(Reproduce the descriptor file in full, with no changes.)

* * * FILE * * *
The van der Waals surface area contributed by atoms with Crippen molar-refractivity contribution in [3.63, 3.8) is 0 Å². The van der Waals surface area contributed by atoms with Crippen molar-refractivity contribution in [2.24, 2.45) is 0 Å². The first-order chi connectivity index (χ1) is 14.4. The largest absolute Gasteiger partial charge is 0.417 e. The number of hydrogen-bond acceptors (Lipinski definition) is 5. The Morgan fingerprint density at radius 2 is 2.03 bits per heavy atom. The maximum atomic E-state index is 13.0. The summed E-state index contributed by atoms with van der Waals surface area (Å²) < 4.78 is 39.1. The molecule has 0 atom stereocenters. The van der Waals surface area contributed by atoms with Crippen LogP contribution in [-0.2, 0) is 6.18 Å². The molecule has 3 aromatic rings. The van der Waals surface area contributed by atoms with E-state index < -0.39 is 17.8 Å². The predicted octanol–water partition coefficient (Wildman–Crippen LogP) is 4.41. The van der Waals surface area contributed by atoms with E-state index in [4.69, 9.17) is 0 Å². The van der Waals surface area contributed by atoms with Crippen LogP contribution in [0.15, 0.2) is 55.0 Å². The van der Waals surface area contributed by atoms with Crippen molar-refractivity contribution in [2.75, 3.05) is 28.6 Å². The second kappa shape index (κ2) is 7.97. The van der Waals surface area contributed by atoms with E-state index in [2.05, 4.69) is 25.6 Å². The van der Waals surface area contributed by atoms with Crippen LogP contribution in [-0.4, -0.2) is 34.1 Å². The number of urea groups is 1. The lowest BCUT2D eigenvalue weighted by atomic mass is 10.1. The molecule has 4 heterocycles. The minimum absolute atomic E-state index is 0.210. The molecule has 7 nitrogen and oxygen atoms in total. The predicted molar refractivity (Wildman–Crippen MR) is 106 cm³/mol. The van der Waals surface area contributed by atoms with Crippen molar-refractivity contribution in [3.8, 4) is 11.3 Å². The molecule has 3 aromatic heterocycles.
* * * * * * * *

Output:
The van der Waals surface area contributed by atoms with Crippen molar-refractivity contribution in [3.63, 3.8) is 0 Å². The van der Waals surface area contributed by atoms with Crippen molar-refractivity contribution in [2.24, 2.45) is 0 Å². The first-order chi connectivity index (χ1) is 14.4. The largest absolute Gasteiger partial charge is 0.417 e. The number of hydrogen-bond acceptors (Lipinski definition) is 5. The Morgan fingerprint density at radius 2 is 2.03 bits per heavy atom. The maximum atomic E-state index is 13.0. The summed E-state index contributed by atoms with van der Waals surface area (Å²) < 4.78 is 39.1. The molecule has 0 atom stereocenters. The van der Waals surface area contributed by atoms with Crippen LogP contribution in [-0.2, 0) is 6.18 Å². The molecule has 3 aromatic rings. The van der Waals surface area contributed by atoms with E-state index < -0.39 is 17.8 Å². The predicted octanol–water partition coefficient (Wildman–Crippen LogP) is 4.41. The van der Waals surface area contributed by atoms with E-state index in [4.69, 9.17) is 0 Å². The van der Waals surface area contributed by atoms with Crippen LogP contribution in [0.15, 0.2) is 55.0 Å². The van der Waals surface area contributed by atoms with Crippen molar-refractivity contribution in [2.75, 3.05) is 28.6 Å². The second kappa shape index (κ2) is 7.97. The van der Waals surface area contributed by atoms with E-state index in [2.05, 4.69) is 25.6 Å². The van der Waals surface area contributed by atoms with Crippen LogP contribution in [-0.4, -0.2) is 34.1 Å². The number of urea groups is 1. The lowest BCUT2D eigenvalue weighted by atomic mass is 10.1. The molecule has 4 heterocycles. The minimum absolute atomic E-state index is 0.210. The molecule has 7 nitrogen and oxygen atoms in total. The predicted molar refractivity (Wildman–Crippen MR) is 106 cm³/mol. The van der Waals surface area contributed by atoms with Crippen molar-refractivity contribution in [3.8, 4) is 11.3 Å². The molecule has 3 aromatic heterocycles.